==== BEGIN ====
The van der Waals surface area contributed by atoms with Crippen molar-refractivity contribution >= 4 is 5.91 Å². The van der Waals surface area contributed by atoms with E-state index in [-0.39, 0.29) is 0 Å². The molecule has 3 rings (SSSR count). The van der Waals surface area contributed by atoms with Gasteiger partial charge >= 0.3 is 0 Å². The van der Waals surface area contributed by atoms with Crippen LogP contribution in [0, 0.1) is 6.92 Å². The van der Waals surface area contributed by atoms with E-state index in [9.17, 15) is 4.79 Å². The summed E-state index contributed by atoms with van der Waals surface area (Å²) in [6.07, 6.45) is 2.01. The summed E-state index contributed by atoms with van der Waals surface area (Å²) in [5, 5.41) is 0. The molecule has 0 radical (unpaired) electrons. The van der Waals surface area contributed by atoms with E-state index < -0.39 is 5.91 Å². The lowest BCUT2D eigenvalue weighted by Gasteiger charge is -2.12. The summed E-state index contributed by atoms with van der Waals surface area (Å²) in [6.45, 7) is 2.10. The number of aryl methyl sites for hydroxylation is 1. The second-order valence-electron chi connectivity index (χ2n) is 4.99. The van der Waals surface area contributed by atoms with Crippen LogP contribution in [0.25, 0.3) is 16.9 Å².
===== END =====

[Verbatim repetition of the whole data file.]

The van der Waals surface area contributed by atoms with Crippen molar-refractivity contribution >= 4 is 5.91 Å². The van der Waals surface area contributed by atoms with E-state index in [-0.39, 0.29) is 0 Å². The molecule has 3 rings (SSSR count). The van der Waals surface area contributed by atoms with Gasteiger partial charge >= 0.3 is 0 Å². The van der Waals surface area contributed by atoms with Crippen LogP contribution in [0, 0.1) is 6.92 Å². The van der Waals surface area contributed by atoms with E-state index in [9.17, 15) is 4.79 Å². The summed E-state index contributed by atoms with van der Waals surface area (Å²) in [6.07, 6.45) is 2.01. The summed E-state index contributed by atoms with van der Waals surface area (Å²) in [5, 5.41) is 0. The molecule has 0 radical (unpaired) electrons. The van der Waals surface area contributed by atoms with E-state index < -0.39 is 5.91 Å². The lowest BCUT2D eigenvalue weighted by Gasteiger charge is -2.12. The summed E-state index contributed by atoms with van der Waals surface area (Å²) in [6.45, 7) is 2.10. The number of aryl methyl sites for hydroxylation is 1. The second-order valence-electron chi connectivity index (χ2n) is 4.99. The van der Waals surface area contributed by atoms with Crippen LogP contribution in [0.25, 0.3) is 16.9 Å².